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Protecting Your Data: How to Safely Eject a Disk or Drive

Eject Icons on trying to eject message

“I just wait a couple of seconds before unplugging a drive…”

“I never safely eject a disk, and I’ve never had a problem…”

“I waited for the light to go off before I pulled the plug, and everything looks fine…”


There’s a lot of different ideas about disconnecting disks, and different ideas about why (and if) it’s necessary. In reality, unplugging a drive without telling the OS is always risky.

Why Safely Remove/Safely Eject a Disk?

Most operating systems use a technique called “write caching” to maximize disk performance. Write caching is about adding delays. When an app makes a change to a file, the OS might delay this change for a short time so that it can group multiple changes together. When you “safely eject” a disk, you’re telling the OS to ensure that all these changes are completed and saved to the drive.

If you just unplug a disk without “safely ejecting,” some changes might not make it to the disk. Sometimes this causes obvious problems like missing files or even an unusable drive. Sometimes the issues can be less obvious – your disk might seem fine, but the contents of some of your files could be missing (resulting in an un-editable document, an unplayable video, etc.).

How to Safely Remove Your Disk

Different platforms have different ways to eject a disk safely.

In Windows

You can safely eject a disk using either of the following methods:

  • In the notification area (next to your clock), there is an icon that looks like a USB plug. Click this icon to get a list of drives connected to the computer, then click the drive you want to eject. Note that the icon might be hidden in the “overflow area”–the little up-arrow icon in the notification area.
  • In File Explorer, right-click on a drive, then click “Eject.”

In macOS

You can safely eject a disk using any of the following methods:

  • In Finder, drag a volume to the trash can.
  • In the left pane of Finder, click the eject symbol next to a disk.
  • Right-click on the drive’s icon on the Desktop and select “Eject (volume name)” from the popup menu.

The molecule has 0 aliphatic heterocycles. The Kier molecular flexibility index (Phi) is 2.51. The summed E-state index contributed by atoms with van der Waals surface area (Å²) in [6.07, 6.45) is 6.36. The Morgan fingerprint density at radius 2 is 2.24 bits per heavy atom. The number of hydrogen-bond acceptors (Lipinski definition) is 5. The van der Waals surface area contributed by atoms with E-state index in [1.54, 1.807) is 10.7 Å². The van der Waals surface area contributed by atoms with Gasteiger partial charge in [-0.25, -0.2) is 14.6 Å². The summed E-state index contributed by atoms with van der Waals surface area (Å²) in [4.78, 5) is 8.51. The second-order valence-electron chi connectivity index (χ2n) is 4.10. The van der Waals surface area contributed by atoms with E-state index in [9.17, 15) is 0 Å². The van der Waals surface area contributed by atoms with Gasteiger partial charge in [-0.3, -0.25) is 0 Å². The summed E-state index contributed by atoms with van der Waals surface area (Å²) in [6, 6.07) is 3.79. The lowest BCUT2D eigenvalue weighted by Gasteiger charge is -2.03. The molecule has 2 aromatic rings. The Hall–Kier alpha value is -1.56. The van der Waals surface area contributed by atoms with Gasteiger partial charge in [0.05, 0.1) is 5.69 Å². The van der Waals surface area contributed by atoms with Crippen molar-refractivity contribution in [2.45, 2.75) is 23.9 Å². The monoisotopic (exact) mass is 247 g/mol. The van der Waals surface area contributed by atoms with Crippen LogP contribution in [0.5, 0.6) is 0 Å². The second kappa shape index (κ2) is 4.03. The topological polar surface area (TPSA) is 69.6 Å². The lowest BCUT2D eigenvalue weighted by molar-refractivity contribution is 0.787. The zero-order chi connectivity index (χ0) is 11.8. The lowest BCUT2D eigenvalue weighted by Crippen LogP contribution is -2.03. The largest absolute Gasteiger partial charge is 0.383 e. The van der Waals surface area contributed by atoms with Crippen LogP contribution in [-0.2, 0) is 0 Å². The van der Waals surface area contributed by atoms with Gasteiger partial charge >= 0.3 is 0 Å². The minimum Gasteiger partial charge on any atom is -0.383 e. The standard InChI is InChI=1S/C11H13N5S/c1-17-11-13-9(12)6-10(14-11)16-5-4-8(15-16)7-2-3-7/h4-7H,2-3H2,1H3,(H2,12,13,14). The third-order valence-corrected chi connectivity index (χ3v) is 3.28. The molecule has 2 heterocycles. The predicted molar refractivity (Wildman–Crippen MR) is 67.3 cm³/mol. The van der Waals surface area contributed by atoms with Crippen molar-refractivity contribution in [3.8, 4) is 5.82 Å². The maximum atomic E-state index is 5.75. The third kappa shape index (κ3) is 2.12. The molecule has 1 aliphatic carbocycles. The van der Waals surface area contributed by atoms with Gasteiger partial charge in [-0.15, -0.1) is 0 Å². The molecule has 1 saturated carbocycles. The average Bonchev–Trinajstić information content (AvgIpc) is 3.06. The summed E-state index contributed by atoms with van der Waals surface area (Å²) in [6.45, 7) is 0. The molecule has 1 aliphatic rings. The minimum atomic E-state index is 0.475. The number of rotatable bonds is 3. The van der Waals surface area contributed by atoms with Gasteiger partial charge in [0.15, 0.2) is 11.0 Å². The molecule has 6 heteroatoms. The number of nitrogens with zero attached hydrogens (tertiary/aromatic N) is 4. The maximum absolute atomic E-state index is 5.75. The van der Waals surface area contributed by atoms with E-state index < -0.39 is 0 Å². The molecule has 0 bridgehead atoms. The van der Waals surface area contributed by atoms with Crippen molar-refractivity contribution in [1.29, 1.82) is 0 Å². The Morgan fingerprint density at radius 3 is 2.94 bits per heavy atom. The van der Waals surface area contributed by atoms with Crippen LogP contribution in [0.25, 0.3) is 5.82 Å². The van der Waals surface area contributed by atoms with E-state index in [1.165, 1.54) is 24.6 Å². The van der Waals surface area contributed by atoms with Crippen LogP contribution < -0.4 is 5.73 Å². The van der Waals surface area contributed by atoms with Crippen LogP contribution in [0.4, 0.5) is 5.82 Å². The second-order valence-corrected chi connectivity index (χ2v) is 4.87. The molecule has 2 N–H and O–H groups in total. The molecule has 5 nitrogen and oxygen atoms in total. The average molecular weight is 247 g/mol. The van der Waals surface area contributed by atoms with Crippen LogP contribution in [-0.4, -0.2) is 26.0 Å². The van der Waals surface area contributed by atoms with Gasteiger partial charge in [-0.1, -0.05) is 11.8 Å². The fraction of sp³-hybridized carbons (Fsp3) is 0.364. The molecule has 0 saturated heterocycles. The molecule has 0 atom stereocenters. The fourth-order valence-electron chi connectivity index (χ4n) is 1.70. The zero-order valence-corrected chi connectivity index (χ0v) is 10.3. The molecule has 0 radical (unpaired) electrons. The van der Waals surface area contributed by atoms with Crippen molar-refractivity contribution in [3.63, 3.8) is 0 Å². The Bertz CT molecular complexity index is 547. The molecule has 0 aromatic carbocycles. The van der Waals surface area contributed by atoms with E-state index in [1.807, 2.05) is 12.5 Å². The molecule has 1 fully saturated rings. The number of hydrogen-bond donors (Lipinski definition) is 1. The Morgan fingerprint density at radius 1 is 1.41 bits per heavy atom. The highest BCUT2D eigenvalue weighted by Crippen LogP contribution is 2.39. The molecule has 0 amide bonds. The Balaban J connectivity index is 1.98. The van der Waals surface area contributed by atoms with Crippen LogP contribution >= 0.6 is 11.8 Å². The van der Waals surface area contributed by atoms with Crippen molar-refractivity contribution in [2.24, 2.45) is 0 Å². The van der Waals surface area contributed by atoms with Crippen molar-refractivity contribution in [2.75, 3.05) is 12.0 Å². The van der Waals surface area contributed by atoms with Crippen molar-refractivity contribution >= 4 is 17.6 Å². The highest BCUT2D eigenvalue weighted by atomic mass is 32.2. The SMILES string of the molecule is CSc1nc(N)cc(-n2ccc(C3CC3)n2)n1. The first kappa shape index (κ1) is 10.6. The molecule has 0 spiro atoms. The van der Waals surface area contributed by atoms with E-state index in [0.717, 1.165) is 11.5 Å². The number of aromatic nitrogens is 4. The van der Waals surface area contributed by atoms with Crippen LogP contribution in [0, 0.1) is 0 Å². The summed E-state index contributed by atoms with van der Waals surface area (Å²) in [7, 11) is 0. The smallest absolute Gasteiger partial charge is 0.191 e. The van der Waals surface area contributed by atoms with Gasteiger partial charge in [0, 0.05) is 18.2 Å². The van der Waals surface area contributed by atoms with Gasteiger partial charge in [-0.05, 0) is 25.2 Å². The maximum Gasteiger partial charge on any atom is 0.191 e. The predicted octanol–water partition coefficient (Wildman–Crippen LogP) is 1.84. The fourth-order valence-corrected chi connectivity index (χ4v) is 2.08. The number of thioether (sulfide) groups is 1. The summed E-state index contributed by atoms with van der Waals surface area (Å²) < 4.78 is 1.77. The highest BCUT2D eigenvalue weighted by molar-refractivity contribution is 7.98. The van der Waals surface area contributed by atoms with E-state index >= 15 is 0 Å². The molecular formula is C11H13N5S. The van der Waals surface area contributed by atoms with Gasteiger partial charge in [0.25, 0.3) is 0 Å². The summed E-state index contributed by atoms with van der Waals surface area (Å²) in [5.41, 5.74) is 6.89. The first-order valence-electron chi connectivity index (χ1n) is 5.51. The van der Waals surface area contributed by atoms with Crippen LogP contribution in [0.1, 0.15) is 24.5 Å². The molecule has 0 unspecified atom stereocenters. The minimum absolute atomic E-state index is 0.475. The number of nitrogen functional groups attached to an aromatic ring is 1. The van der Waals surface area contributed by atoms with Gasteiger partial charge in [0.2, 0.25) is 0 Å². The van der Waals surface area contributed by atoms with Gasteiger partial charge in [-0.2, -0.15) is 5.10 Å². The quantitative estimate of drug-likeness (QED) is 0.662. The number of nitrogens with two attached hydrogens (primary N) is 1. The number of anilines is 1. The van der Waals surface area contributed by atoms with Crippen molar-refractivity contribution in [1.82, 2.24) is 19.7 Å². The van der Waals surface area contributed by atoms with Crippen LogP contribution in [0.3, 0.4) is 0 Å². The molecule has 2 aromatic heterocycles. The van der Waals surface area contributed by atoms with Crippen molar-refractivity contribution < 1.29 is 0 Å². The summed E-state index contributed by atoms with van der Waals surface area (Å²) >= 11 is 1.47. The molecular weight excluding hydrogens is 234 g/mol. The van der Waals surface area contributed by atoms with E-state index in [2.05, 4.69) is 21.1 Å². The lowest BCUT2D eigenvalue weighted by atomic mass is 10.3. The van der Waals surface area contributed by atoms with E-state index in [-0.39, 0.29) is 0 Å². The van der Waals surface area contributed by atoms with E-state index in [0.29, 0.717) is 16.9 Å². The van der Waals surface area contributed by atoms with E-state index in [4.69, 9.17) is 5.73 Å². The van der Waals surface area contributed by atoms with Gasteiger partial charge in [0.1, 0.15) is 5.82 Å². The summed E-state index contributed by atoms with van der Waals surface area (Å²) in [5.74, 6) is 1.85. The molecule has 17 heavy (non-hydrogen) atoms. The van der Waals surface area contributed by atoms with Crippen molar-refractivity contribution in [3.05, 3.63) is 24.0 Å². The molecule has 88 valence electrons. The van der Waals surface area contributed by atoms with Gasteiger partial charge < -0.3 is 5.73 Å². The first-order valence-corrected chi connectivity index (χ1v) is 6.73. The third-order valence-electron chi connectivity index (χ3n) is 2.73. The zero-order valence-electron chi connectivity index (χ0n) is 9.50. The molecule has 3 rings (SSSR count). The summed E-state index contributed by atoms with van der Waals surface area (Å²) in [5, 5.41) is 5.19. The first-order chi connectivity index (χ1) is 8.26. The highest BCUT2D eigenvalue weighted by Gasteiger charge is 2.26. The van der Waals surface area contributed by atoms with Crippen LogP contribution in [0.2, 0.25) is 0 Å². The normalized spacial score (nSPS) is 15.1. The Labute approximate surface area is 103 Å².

OWC Dock Ejector Icon

There are also a few utilities available that will safely eject multiple disks in one click—handy if you’re packing up your laptop. And if you’re using an OWC dock, OWC Dock Ejector will safely eject all disks connected through the dock.


Disk in Use 

Sometimes when trying to eject your disk, you will receive an error telling you the “disk is in use.” This means that some app (or the OS itself) is still using the disk. If you know which application it is, you can simply close that app and try again. If you can’t tell which one is using the disk, some 3rd-party apps (such as Unlocker for Windows) can help locate it.

“Quick Removal” OS Settings 

Finally, some operating systems have settings that allow you to disable write-caching (resulting in a slower disk) so you can seemingly skip “safe removal.” While this makes your drive somewhat safer, it doesn’t tell you if an app is still using it. Unplugging might still cause data to be lost.

In the end, it’s always best to safely eject your drive. It only takes a moment and helps keep your data safe.

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9 Comments

  • You may also eject multiple disks in the MacOS Finder. Click on the first one ,then shift-click on the following ones, right-click when you select the last one, and select “Eject”.

  • Then there is the loose cable connect that won’t stay connected (especially in the iMac) and constantly tells us that the disk was not ejected safely. We were astounded when it listed 186 such disconnections and we weren’t even at the computer while it connected and disconnected itself. Trying to push the plug into the port didn’t help; next we got 132 such messages.

  • I’m guilty of this, my bad. But please tell how to safely eject three disks, one being an internal in an extra space, and two external ones.

    This is meant to be when I want to close the lid of my Macbook Pro to make it shut itself down for the night, kind of like unplugging it.

    It is mentioned in the article that it could be used when “packing up” the laptop, but doesn’t tell HOW TO safely shutting down my three disks I have connected to my MacBook Pro when closing the lid.

    Very grateful for an answer, please, by email (preferred) or to this comment or both. — Thanks a million!! Ingrid

  • On my Mac I always eject my USB hard drives before unplugging. However I usually see the drive light blinking for sometimes 5 or 10 seconds after the drive icon disappears from the desktop or the finder. I assume the blinking LED on the drive indicates there is still drive activity going on. All the guidance I’ve read simply says wait until the drive icon disappears and then it’s safe. It seems to me that it’s not safe until the light on the drive stops blinking. Can you comment on this?

    • Hi Larry–

      Yes, some drives (especially small USB thumb drives) have their own “activity indicator” light. Unfortunately, there’s really no standard as to how these work–sometimes the light shows that the OS is using the drive, sometimes the light means that the drive hardware is still processing data.

      The safest approach is to “safely remove” the drive as described in the article, and then wait for the drive’s light to stop blinking (it shouldn’t take more than a second or two).

  • On the Windows side, your information for finding that notification icon is not quite correct.

    While it’s possible the Safely Remove Hardware and Eject Media icon in the taskbar could be found by the time hack on the taskbar, it’s far more likely that it’ll be parked away under the upward-pointing arrow in the Show hidden icons window.